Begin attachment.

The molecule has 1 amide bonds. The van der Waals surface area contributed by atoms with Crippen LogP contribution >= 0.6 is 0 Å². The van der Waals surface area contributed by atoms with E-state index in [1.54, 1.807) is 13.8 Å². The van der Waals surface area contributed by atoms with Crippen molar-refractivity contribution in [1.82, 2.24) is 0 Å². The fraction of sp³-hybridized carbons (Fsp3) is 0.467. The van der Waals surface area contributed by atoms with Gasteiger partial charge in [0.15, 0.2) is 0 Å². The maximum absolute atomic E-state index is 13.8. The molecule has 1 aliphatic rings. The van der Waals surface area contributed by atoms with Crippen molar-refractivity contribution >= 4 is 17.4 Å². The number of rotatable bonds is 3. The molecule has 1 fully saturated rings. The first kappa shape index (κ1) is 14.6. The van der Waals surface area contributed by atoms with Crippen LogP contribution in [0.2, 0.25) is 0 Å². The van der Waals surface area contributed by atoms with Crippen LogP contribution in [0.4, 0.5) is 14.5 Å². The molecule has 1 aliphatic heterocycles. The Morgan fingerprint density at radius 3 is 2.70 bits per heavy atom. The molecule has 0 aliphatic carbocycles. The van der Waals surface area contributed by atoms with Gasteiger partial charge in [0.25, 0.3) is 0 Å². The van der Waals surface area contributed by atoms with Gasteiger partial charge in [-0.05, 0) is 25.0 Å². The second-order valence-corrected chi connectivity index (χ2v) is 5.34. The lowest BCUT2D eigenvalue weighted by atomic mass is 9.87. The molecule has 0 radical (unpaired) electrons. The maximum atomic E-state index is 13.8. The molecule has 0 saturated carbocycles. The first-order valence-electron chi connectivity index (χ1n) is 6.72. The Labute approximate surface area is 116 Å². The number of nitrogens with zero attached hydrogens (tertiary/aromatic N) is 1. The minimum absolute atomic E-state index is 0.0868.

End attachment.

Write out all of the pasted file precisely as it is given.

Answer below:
The molecule has 1 amide bonds. The van der Waals surface area contributed by atoms with Crippen LogP contribution >= 0.6 is 0 Å². The van der Waals surface area contributed by atoms with E-state index in [1.54, 1.807) is 13.8 Å². The van der Waals surface area contributed by atoms with Crippen molar-refractivity contribution in [1.82, 2.24) is 0 Å². The fraction of sp³-hybridized carbons (Fsp3) is 0.467. The van der Waals surface area contributed by atoms with Gasteiger partial charge in [0.15, 0.2) is 0 Å². The maximum absolute atomic E-state index is 13.8. The molecule has 1 aliphatic rings. The van der Waals surface area contributed by atoms with Crippen molar-refractivity contribution >= 4 is 17.4 Å². The number of rotatable bonds is 3. The molecule has 1 fully saturated rings. The first kappa shape index (κ1) is 14.6. The van der Waals surface area contributed by atoms with Crippen LogP contribution in [0.2, 0.25) is 0 Å². The van der Waals surface area contributed by atoms with Crippen LogP contribution in [0.4, 0.5) is 14.5 Å². The molecule has 1 aliphatic heterocycles. The Morgan fingerprint density at radius 3 is 2.70 bits per heavy atom. The molecule has 0 aliphatic carbocycles. The van der Waals surface area contributed by atoms with Gasteiger partial charge in [0.25, 0.3) is 0 Å². The van der Waals surface area contributed by atoms with Gasteiger partial charge in [-0.05, 0) is 25.0 Å². The second-order valence-corrected chi connectivity index (χ2v) is 5.34. The lowest BCUT2D eigenvalue weighted by atomic mass is 9.87. The molecule has 0 radical (unpaired) electrons. The maximum atomic E-state index is 13.8. The molecule has 0 saturated carbocycles. The first-order valence-electron chi connectivity index (χ1n) is 6.72. The Labute approximate surface area is 116 Å². The number of nitrogens with zero attached hydrogens (tertiary/aromatic N) is 1. The minimum absolute atomic E-state index is 0.0868.